WESTMINSTER -- Political harmony is still possible in this country. And it manifested itself on the grounds of Compass School on Tuesday morning.
Republicans and Democrats alike were present at the school to celebrate the construction work made possible by a $1,105,000 rural development loan from the U.S. Department of Agriculture (USDA). Vermont Lt. Gov. Phil Scott and staff members of Vermont's congressional delegation showed up to tout the school and the unique educational opportunities this money will help bestow upon its students. The loan funds will be used to build an arts and science expansion onto the school.
"At a time when we are struggling as a state to figure out how to provide and deliver education in a manner that's affordable, yet creates a learning environment that's conducive to success in your future," Scott said, "the Compass School seems to have accomplished both of those objectives."
The construction work also will make the school much more energy efficient.
"Thanks to USDA Rural Development funding, the Compass School will save on energy costs, provide additional classroom space and assure learning opportunities for students and families into the future," U.S. Sens. Patrick Leahy and Bernie Sanders, and U.S. Rep. Peter Welch said in a joint statement. "We are pleased to support grants that strengthen communities and strengthen educational opportunities in our rural towns.
For Rick Gordon, the head of Compass School, the bipartisanship of the day did not go unnoticed and he made sure to stress the importance of it to his students.
"I said to the kids, 'There's a teachable moment here. Back in the day, Republicans and Democrats used to talk in America to figure out ways to solve problems and still, in Vermont,'" Gordon said, Wednesday, "we're lucky to have some level of bipartisanship and have a lieutenant governor who's a Republican serving with a Democrat [Gov. Peter Shumlin]."
The celebration also included a few words from 18-year-old senior Ari Fox, who will attend Northeastern University on a nearly full scholarship in the fall.
Gordon said the school applied for the loan -- with the help of Brattleboro-based USDA Community Programs Specialist Andrea C. Ansevin-Allen -- in the summer of 2013 and learned a few months later it would be the recipient. Ground was broken on the project last month and Gordon said Wesfield Construction, out of West Chesterfield, N.H., has been tasked with the work. Wesfield will build a 1,600-square-foot addition and make several energy efficiency upgrades to the existing and new heating and cooling systems. Director of Admissions Rick Cowan said the work is expected to be completed by the time the 2014-15 school year starts in the fall. The loan comes with a 30-year term and interest of slightly more than 3 percent.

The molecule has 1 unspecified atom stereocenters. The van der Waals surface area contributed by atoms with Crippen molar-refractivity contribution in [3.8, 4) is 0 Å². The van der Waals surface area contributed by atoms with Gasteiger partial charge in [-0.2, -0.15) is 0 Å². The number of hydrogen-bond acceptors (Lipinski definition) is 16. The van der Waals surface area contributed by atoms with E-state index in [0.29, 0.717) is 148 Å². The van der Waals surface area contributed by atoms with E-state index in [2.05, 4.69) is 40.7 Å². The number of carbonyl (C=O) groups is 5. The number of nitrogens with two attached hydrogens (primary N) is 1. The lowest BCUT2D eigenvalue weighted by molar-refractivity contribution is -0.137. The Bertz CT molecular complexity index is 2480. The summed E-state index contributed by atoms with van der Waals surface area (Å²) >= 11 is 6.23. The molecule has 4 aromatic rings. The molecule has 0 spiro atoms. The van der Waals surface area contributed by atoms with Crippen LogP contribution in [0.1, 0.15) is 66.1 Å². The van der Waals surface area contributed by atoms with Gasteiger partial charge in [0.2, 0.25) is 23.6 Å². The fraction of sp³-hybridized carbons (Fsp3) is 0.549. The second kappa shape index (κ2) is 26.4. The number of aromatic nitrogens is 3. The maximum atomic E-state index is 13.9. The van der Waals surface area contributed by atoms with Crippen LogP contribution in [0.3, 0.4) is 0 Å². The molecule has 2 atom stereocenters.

Gordon explained that roughly $700,000 of the $1.1 million loan will be used for the construction, while the remainder goes to refinance existing debt. He told the Reformer the addition will feature a new science lab, a new arts lab, some storage space, a quiet study area and administrative offices. It will also give the school a new distinguished entryway and a new parking lot. The space currently used for parking will become a sports area, Gordon said, and vehicles will be able to park near the new addition.
Gordon and Cowan said the first simplistic design of the construction was done by Compass School pupils before some architecture students affiliated with Keene State College's Communicorps program took it from there.
"Originally, it was just for an art building ... and they said, both after observing here and talking to kids, 'The quality of learning here is so great and the kids are so proud of this school, you need to have a building that represents the pride and what goes on here,'" Gordon said. "So, they expanded the scope of the project."
Gordon said the KSC students thought it was important to make sure the quality of the building's exterior matches that of the inside.
Domenic Poli can be reached at email@example.com, or 802-254-2311, ext. 277. You can follow him on Twitter @dpoli_reformer.